Everything you need to know about the Electoral College

In other U.S. elections, candidates are elected directly by popular vote. But the president and vice president are not elected directly by citizens.

The unique system of electing American presidents is again capturing the nation’s attention, with President Donald Trump facing a strong reelection challenge from Democrat Joe Biden on Tuesday.

In other U.S. elections, candidates are elected directly by popular vote. But the president and vice president are not elected directly by citizens. Instead, they’re chosen by “electors” through a process called the Electoral College.

History of the college

The Electoral College was devised at the Constitutional Convention in 1787. It was a compromise between those who wanted direct popular elections for president and those who preferred to have Congress decide. At a time of little national identity and competition among the states, there were concerns that people would favor their regional candidates and that big states with denser populations would dominate the vote.

How many members?

The Electoral College has 538 members, with the number allocated to each state based on how many representatives it has in the House, plus its two senators. The District of Columbia gets three, despite the fact the home to Congress has no vote in the nation’s legislative system.

How does it work?

To be elected president, the winner must get at least half plus one — or 270 electoral votes.

After you cast your ballot for president, your vote goes to a statewide tally. In 48 states and Washington, D.C., the winner gets all the electoral votes for that state. Maine and Nebraska assign their electors using a proportional system.

Nov. 3, 2020 — When you vote for a presidential candidate, you aren’t actually voting for president. You’re telling your state which candidate you want your state to vote for at the meeting of the electors. The states use these general election results, or the popular vote, to appoint their electors. The winning candidate’s state political party selects the individuals who will be the electors.

While the Constitution doesn’t require electors to follow their state’s popular vote, many states' laws do. Though it’s rare, electors have challenged those laws and voted for someone else. But in July 2020 the Supreme Court ruled those state laws are constitutional. Electors must follow their state’s popular vote, if the state has passed such a law.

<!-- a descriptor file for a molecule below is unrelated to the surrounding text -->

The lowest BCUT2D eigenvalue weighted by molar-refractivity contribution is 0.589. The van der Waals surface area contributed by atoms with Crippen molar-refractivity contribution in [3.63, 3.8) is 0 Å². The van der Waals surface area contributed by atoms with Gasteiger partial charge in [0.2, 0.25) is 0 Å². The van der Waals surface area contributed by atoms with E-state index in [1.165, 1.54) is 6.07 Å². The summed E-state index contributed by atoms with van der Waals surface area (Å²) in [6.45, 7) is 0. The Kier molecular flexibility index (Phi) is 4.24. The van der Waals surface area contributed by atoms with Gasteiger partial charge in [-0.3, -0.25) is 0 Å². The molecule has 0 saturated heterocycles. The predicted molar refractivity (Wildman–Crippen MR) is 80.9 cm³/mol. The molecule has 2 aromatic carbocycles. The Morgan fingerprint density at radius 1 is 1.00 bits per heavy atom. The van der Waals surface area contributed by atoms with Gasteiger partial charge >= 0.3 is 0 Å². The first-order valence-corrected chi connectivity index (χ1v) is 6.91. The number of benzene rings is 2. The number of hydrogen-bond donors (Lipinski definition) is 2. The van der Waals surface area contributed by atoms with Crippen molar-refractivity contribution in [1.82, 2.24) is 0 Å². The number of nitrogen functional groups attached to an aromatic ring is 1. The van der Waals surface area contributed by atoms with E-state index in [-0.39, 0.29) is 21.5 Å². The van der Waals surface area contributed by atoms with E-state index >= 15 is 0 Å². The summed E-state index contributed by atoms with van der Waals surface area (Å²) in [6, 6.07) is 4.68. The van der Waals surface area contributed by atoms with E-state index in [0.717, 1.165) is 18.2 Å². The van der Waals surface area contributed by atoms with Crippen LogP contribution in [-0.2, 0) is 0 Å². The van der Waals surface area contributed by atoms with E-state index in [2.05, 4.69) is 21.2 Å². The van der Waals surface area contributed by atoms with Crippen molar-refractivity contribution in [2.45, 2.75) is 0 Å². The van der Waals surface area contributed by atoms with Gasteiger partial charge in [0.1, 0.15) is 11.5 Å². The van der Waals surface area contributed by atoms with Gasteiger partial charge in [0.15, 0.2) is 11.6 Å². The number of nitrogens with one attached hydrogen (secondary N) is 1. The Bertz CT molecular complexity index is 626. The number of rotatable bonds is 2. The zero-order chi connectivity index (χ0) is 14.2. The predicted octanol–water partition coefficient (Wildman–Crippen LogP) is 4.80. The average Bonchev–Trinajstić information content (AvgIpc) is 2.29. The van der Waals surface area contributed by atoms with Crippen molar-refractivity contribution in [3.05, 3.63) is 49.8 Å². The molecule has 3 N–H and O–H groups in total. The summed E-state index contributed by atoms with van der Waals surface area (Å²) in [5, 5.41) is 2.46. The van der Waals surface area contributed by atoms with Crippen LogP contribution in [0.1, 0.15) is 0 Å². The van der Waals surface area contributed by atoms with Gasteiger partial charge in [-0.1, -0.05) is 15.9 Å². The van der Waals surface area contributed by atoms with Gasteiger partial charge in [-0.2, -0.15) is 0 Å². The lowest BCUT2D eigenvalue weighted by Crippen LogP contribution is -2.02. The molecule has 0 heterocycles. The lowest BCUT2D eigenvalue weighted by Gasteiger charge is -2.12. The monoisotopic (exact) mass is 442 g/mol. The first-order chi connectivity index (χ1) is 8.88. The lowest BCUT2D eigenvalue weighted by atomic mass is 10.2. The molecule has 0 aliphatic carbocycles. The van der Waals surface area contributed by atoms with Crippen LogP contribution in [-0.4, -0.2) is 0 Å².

Mid-November through Dec. 14, 2020 — After the presidential election, each state’s governor prepares seven certificates of ascertainment.

By Dec. 8, 2020, states resolve controversies — States must make final decisions in any controversies over the appointment of their electors at least six days before the meeting of the electors. This is so their electoral votes will be presumed valid when presented to Congress.

Dec. 14, 2020, electors vote in their states — The electors meet in their states and vote for president and vice president on separate ballots. The electors record their votes on six certificates of vote, which are paired with the six remaining certificates of ascertainment. The electors sign, seal and certify six sets of electoral votes.

Dec. 23, 2020, electoral votes arrive — Electoral votes (the certificates of vote) must be received by the president of the Senate no later than nine days after the meeting of the electors.

On or before Jan. 3, 2021 — The sets of certificates are sent to Congress, as requested.

Jan. 6, 2021 Congress meets in joint session to count the electoral votes. The vice president, as president of the Senate, presides over the count and announces the results. The president of the Senate then declares who has been elected president and vice president.

If any objections to the electoral votes are made, they must be submitted in writing and be signed by at least one member of the House and one senator. If objections are presented, the House and Senate withdraw to their respective chambers to consider the objections.

If no presidential candidate wins at least 270 electoral votes, the House of Representatives decides the election under the 12th Amendment. This has happened only once: in 1824, when the House elected John Quincy Adams as president.

If no vice presidential candidate wins at least 270 votes, the Senate elects the vice president, also under the 12th Amendment.

Noon, Jan. 20, 2021 — Inauguration Day

In Other News